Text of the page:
And I tarried one day in the country of Aa in order to transfer my possessions to my children. My eldest son attended to the affairs of the people of my settlement, and [166]the men and women thereof (i.e. the slaves), and all my possessions were in his hand, and all my children, and all my cattle, and all my fruit trees, and all my palm plantations and groves. Then thy servant who is now speaking set out on his journey and travelled towards the South. When I arrived at Heruuatu, the captain of the frontier patrol sent a messenger to inform the Court of my arrival. His Majesty sent a courteous overseer of the servants of the Palace, and following him came large boats laden with gifts from the King for the soldiers of the desert who had escorted me and guided me to the town of Heruuatu. I addressed each man among them by name and every toiler had that which belonged to him. I continued my journey, the wind bore me along, food was prepared for me and drink made ready for me, and the best of apparel (?), until I arrived at Athettaui.[1] On the morning of the day following my arrival, five officials came to me, and they bore me to the Great House, and I bowed low until my forehead touched the ground before him. And the princes and princesses were standing waiting for me in the umtet chamber, and they advanced to meet me and to receive me, and the smeru officials conducted me into the hall, and led me to the privy chamber of the King, where I found His Majesty [seated] upon the Great Throne in the umtet chamber of silver-gold. I arrived there, I raised myself up after my prostrations, and I knew not that I was in his presence. Then this god (i.e. the King) spake unto me harshly, and I became like unto a man who is confounded in the darkness; my intelligence left me, my limbs quaked, my heart was no longer in my body, and I knew not whether I was dead or alive. Then His Majesty said unto one of his high officials, "Raise him, and let him speak unto me." And His Majesty said unto me, "Thou hast come then! Thou hast smitten foreign lands and thou hast travelled, but now weakness hath vanquished thee, thou hast become old, and the infirmities of thy body are many. The warriors of the desert shall not escort thee [to thy grave] ... wilt thou not speak and declare thy name?" And I was afraid to contradict [167]him, and I answered him about these matters like a man who was stricken with fear. Thus did my Lord speak to me.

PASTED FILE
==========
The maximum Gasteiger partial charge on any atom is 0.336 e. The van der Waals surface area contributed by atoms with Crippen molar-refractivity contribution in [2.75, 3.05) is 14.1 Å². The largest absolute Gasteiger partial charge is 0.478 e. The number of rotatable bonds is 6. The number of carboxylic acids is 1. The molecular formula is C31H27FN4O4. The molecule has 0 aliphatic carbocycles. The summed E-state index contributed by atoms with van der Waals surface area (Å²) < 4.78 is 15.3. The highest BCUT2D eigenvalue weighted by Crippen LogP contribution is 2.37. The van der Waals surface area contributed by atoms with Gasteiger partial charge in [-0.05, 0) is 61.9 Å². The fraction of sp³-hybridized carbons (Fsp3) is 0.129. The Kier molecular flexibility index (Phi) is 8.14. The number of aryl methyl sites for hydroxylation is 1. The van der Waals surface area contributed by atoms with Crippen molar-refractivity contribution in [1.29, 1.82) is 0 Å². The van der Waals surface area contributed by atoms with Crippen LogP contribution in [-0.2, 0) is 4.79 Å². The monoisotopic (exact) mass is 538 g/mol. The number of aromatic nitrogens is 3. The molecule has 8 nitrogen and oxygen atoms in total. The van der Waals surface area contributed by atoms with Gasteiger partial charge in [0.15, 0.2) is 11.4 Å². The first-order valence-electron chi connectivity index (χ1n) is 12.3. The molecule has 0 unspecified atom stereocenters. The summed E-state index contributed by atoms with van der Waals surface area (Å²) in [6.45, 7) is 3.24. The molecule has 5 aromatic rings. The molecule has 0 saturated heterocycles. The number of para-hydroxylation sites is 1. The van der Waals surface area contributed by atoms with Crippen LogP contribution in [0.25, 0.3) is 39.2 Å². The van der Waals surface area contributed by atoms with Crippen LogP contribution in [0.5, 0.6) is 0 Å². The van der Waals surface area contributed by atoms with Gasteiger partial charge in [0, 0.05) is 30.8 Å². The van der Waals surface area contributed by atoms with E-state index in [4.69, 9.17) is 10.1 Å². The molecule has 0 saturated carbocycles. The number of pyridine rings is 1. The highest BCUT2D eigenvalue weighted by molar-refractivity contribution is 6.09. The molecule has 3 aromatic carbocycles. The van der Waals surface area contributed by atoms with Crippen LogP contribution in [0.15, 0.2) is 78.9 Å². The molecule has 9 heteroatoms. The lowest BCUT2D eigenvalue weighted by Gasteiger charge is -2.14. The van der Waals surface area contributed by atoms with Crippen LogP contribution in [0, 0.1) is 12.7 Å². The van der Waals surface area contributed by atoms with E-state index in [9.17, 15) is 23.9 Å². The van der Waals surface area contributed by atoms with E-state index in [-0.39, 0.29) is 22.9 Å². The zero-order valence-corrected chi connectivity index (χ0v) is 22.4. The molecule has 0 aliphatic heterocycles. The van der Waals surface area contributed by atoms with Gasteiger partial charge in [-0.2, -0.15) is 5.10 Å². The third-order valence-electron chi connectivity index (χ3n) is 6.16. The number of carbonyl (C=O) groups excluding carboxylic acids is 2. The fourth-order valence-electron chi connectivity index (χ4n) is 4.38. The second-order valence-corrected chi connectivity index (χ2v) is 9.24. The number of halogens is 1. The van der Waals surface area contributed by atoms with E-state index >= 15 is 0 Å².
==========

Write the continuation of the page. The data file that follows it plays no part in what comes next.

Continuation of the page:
[1] A fortified town a little to the south of Memphis.

And I answered and said, "The matter was not of my doing, for, behold, it was done by the hand of God; bodily terror made me to flee according to what was ordained. But, behold, I am here in thy presence! Thou art life. Thy Majesty doeth as thou pleasest." And the King dismissed the royal children, and His Majesty said unto the Queen, "Look now, this is Sanehat who cometh in the guise of an Asiatic, and who hath turned himself into a nomad warrior of the desert." And the Queen laughed a loud hearty laugh, and the royal children cried out with one voice before His Majesty, saying, "O Lord King, this man cannot really be Sanehat"; and His Majesty said, "It is indeed!"